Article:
He, Shanmeng. The Philosophy of Emotion in Zhuangzi《庄子》中的情感哲学
道 家对于情感问题的关注程度在总体上来说不如儒家,因为儒家是要强调现实的人,即在现实的道德框架之中,讨论人的行为问题,而对于现实的人来说,情感问题无 疑是一个基本的问题,而道家则是追求一种超越的精神境界,这种精神境界在一定程度上是排斥现实的,所以两者的差别也就显而易见了。但是,这并不是说道家无 视情感问题,对于情感哲学,先秦道家事实上也做了非常详细的探讨,这主要体现在《庄子》之中。本文对于《庄子》情感哲学的分析,主要是以《庄子》为基本的 文本依据。而《庄子》,按照其作者判别而言,体现了庄子及其后学的观念,因此,在一定程度上也可以说是体现了战国之际道家的思想观念。

Hendrischke, Barbara. Views on prognostication in early religious Daoism
For this paper “early religious Daoism” is seen as represented by the different textual groups that make up the Scripture on Great Peace (Taiping jing ???) and reach back to the second century C.E. These textual groups hold different views on the value of prognostication. Some curtail interest in prognostic enquiry by proposing that a divine heaven holds absolute power to reward believers and punish those who disobey its commands. Another group proposes that only the future of all-under-heaven is worth looking into. Here prognosticative methods follow the pattern of cosmos-oriented correlative thinking. The textual group that deals intensely with queries into individual fate suggests to co-opt spirits in order to arrive at reliable results. When juxtaposed to general Han dynasty prognosticative practice and theory all textual groups share a disregard for predetermination and a radical reduction of the future worth looking into. For an individual longevity is the focus of all enquiry, and for the community it is security and peace.

Herrou, Adeline. Transmitting the Daoist Master’s Role Beyond the Vicissitudes of the 20th Century: The Story of a Zhengyi Daoist of Beijing Who Perpetuated a Martial Arts Tradition among Quanzhen Monks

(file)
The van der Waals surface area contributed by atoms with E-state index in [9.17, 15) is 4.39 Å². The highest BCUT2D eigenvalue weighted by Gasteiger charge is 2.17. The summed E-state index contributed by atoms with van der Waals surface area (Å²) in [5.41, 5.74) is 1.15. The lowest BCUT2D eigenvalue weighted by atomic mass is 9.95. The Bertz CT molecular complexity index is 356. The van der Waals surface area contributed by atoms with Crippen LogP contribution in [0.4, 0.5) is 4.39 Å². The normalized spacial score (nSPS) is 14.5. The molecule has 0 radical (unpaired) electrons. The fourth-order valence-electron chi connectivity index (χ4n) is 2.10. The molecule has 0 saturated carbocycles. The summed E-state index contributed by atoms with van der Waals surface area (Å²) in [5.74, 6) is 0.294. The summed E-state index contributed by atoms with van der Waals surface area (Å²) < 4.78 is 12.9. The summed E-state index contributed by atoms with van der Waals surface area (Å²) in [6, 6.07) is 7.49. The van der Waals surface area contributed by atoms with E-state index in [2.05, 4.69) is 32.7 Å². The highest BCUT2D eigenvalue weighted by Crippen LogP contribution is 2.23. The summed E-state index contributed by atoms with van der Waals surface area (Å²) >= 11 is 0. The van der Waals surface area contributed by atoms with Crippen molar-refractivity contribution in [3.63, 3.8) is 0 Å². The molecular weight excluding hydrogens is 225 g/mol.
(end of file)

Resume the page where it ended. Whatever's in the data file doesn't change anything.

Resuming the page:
This paper examines the case of a Daoist master of Beijing who, just before the Cultural Revolution, entered religious life in a Zhengyi temple in China’s capital. He was a member of a martial arts tradition that he succeeded in perpetuating by practicing it every day, even after being forced to return to secular life and work in a factory. After the religious revival of the 1980s, he resumed teaching these martial arts to the Daoist monks of the White Cloud Temple and rewriting the lost book of this tradition. This case illustrates the proximity and mutual assistance between obediences (Quanzhen and Zhengyi), which tend to be presented as more distinct than they actually were at certain points in history. More generally, this paper considers the different shifts that have allowed traditions to be built and recreated at the interstice between ancient and post-revolutionary China.

Jackowicz, Steve. The Martial Body: Chinese Medicine as a Basis of Natural Science in Chinese Martial Arts
This paper explores the axioms of Chinese medicine as a foundation for the development of Chinese martial art technique. Through an examination of Chinese medical and martial texts, the paper explores how the axioms of Chinese medicine shaped the development of Chinese martial arts training and methodologies of personal combat. The underlying structures of the body’s inner landscape are viewed as foundational to techniques of offense and defense, as well as relevant to the development of martial training regimens. By understanding the traditional medical view of the body, a deeper understanding of the Chinese martial tradition can be derived, as well as a better appreciation of the contextual relationship of the Daoist underpinnings of both Chinese medicine and martial arts.